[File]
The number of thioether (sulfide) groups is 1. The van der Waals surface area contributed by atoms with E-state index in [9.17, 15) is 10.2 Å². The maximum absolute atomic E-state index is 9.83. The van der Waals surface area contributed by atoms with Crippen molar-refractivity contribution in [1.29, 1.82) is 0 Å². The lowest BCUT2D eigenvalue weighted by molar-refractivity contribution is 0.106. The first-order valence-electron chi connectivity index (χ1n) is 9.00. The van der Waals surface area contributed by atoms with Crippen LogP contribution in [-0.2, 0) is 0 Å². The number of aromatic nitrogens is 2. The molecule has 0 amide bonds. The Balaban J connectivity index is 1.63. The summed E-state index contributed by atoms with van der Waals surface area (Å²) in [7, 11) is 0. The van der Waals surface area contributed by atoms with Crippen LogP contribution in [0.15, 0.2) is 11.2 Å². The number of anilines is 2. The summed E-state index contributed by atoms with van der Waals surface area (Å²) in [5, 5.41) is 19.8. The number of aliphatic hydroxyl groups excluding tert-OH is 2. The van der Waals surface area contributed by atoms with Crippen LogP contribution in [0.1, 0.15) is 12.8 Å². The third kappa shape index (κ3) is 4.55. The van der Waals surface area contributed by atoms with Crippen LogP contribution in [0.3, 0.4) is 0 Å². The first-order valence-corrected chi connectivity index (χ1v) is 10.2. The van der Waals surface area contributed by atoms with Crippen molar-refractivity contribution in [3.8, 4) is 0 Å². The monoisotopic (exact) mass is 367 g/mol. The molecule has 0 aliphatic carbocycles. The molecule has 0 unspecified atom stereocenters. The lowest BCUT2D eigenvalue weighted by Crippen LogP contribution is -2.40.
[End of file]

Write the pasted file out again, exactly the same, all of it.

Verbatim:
The number of thioether (sulfide) groups is 1. The van der Waals surface area contributed by atoms with E-state index in [9.17, 15) is 10.2 Å². The maximum absolute atomic E-state index is 9.83. The van der Waals surface area contributed by atoms with Crippen molar-refractivity contribution in [1.29, 1.82) is 0 Å². The lowest BCUT2D eigenvalue weighted by molar-refractivity contribution is 0.106. The first-order valence-electron chi connectivity index (χ1n) is 9.00. The van der Waals surface area contributed by atoms with Crippen LogP contribution in [-0.2, 0) is 0 Å². The number of aromatic nitrogens is 2. The molecule has 0 amide bonds. The Balaban J connectivity index is 1.63. The summed E-state index contributed by atoms with van der Waals surface area (Å²) in [7, 11) is 0. The van der Waals surface area contributed by atoms with Crippen LogP contribution in [0.15, 0.2) is 11.2 Å². The number of anilines is 2. The summed E-state index contributed by atoms with van der Waals surface area (Å²) in [5, 5.41) is 19.8. The number of aliphatic hydroxyl groups excluding tert-OH is 2. The van der Waals surface area contributed by atoms with Crippen LogP contribution in [0.1, 0.15) is 12.8 Å². The third kappa shape index (κ3) is 4.55. The van der Waals surface area contributed by atoms with Crippen LogP contribution in [0.3, 0.4) is 0 Å². The first-order valence-corrected chi connectivity index (χ1v) is 10.2. The van der Waals surface area contributed by atoms with Crippen molar-refractivity contribution in [3.8, 4) is 0 Å². The monoisotopic (exact) mass is 367 g/mol. The molecule has 0 aliphatic carbocycles. The molecule has 0 unspecified atom stereocenters. The lowest BCUT2D eigenvalue weighted by Crippen LogP contribution is -2.40.